Speaker 6: 22:24 I mean, these guys are that beat other go through a car accident every week, every play really. Well, I mean, do you think now that we've seen this big retirement of a player in their prime, do you think we'll start to see more people do this? Is, there's more awareness about it. You know, there has been, uh, more guys doing it. I, there's more, there's more education about it now. And you know, used to be in the old days, if you got hit well you got your bell rung their son or you're seeing stars, that would almost laugh it off. And I think the players are more cognizant of, of the ramifications of what could happen on a big hit. That being said, if you say you're hurting, sometimes they find somebody else, you know, that's just the nature of the business. You know, NFL is not for long and they run through those players pretty quick.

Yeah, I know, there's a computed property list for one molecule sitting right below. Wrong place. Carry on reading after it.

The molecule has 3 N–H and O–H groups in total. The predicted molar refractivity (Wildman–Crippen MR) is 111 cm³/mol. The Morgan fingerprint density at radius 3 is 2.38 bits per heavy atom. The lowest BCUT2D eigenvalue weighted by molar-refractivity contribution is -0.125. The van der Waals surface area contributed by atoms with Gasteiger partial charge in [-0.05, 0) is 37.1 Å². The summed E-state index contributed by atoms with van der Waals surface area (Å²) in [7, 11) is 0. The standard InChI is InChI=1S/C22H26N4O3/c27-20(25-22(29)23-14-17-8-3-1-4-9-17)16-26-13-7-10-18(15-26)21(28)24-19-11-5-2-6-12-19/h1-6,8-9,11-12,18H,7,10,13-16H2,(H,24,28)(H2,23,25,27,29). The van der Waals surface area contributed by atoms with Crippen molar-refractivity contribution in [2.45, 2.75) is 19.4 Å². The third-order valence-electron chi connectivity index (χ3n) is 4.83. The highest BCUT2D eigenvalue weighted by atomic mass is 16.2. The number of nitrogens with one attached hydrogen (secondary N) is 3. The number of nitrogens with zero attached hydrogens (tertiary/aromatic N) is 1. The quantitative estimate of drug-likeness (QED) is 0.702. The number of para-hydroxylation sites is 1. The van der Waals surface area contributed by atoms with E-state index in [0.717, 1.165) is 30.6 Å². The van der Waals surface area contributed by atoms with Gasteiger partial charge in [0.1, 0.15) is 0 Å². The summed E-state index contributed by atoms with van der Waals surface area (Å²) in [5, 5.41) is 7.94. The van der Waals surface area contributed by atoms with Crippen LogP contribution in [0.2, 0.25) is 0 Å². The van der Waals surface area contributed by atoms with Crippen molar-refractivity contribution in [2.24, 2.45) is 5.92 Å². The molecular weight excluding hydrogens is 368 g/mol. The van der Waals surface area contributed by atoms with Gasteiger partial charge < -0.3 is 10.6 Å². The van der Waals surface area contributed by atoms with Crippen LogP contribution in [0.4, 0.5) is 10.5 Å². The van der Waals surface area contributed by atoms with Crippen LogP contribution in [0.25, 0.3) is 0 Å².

Speaker 6: 23:07 Actually. I retirees being more vocal about it impacting the younger guys do you think? Oh, I think so. And you know, Mike Ditka and a couple of the other old, old pros, the old hall of Famers, you know, they're out there voice in it and they're out there. Uh, you know, trying to get the money for the older guys. I know the chargers used to be Thursday was always alumni day and the alumni would come out and those guys would be limping and those guys would be hurting and sometimes the young guys would look at them and some guys, sometimes they go, there was a couple old guys coming by to watch practice, you know, but it's, it's a heavy toll. It's a heavy price and uh, you know, it's a short window. These guys can make the money. But those, uh, the of those games last long after the final whistle.